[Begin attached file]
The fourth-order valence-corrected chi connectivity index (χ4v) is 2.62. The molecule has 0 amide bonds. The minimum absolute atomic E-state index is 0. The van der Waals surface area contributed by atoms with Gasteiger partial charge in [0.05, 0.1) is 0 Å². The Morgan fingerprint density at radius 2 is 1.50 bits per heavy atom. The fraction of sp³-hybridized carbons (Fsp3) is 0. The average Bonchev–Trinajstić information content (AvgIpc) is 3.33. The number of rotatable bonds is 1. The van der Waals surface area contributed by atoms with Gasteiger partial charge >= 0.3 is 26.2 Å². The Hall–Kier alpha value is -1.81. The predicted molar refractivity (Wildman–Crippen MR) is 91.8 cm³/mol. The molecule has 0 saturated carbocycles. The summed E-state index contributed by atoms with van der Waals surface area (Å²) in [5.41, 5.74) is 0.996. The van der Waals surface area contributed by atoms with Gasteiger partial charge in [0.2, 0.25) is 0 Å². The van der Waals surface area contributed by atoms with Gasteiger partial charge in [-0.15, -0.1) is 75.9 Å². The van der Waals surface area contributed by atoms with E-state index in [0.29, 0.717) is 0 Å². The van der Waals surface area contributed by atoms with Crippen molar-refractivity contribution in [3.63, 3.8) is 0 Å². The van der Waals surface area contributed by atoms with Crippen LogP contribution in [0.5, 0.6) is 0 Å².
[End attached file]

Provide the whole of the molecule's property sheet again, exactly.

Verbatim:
The fourth-order valence-corrected chi connectivity index (χ4v) is 2.62. The molecule has 0 amide bonds. The minimum absolute atomic E-state index is 0. The van der Waals surface area contributed by atoms with Gasteiger partial charge in [0.05, 0.1) is 0 Å². The Morgan fingerprint density at radius 2 is 1.50 bits per heavy atom. The fraction of sp³-hybridized carbons (Fsp3) is 0. The average Bonchev–Trinajstić information content (AvgIpc) is 3.33. The number of rotatable bonds is 1. The van der Waals surface area contributed by atoms with Gasteiger partial charge >= 0.3 is 26.2 Å². The Hall–Kier alpha value is -1.81. The predicted molar refractivity (Wildman–Crippen MR) is 91.8 cm³/mol. The molecule has 0 saturated carbocycles. The summed E-state index contributed by atoms with van der Waals surface area (Å²) in [5.41, 5.74) is 0.996. The van der Waals surface area contributed by atoms with Gasteiger partial charge in [0.2, 0.25) is 0 Å². The van der Waals surface area contributed by atoms with Gasteiger partial charge in [-0.15, -0.1) is 75.9 Å². The van der Waals surface area contributed by atoms with E-state index in [0.29, 0.717) is 0 Å². The van der Waals surface area contributed by atoms with Crippen molar-refractivity contribution in [3.63, 3.8) is 0 Å². The van der Waals surface area contributed by atoms with Crippen LogP contribution in [0.5, 0.6) is 0 Å².